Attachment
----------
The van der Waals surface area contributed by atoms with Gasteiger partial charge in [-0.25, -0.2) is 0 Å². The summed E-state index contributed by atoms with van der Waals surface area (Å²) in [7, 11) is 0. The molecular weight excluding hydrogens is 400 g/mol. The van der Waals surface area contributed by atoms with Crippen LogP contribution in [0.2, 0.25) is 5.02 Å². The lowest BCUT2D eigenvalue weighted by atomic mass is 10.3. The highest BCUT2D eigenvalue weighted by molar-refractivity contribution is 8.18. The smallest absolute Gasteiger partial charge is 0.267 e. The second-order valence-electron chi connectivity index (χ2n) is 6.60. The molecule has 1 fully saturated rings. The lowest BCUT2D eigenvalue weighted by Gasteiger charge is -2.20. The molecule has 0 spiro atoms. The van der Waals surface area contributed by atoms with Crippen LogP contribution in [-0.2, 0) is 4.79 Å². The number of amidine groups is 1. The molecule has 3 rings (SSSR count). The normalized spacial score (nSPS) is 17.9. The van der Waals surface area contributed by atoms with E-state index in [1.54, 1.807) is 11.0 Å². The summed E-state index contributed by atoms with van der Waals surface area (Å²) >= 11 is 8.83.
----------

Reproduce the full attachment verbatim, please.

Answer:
The van der Waals surface area contributed by atoms with Gasteiger partial charge in [-0.25, -0.2) is 0 Å². The summed E-state index contributed by atoms with van der Waals surface area (Å²) in [7, 11) is 0. The molecular weight excluding hydrogens is 400 g/mol. The van der Waals surface area contributed by atoms with Crippen LogP contribution in [0.2, 0.25) is 5.02 Å². The lowest BCUT2D eigenvalue weighted by atomic mass is 10.3. The highest BCUT2D eigenvalue weighted by molar-refractivity contribution is 8.18. The smallest absolute Gasteiger partial charge is 0.267 e. The second-order valence-electron chi connectivity index (χ2n) is 6.60. The molecule has 1 fully saturated rings. The lowest BCUT2D eigenvalue weighted by Gasteiger charge is -2.20. The molecule has 0 spiro atoms. The van der Waals surface area contributed by atoms with Crippen LogP contribution in [-0.2, 0) is 4.79 Å². The number of amidine groups is 1. The molecule has 3 rings (SSSR count). The normalized spacial score (nSPS) is 17.9. The van der Waals surface area contributed by atoms with E-state index in [1.54, 1.807) is 11.0 Å². The summed E-state index contributed by atoms with van der Waals surface area (Å²) >= 11 is 8.83.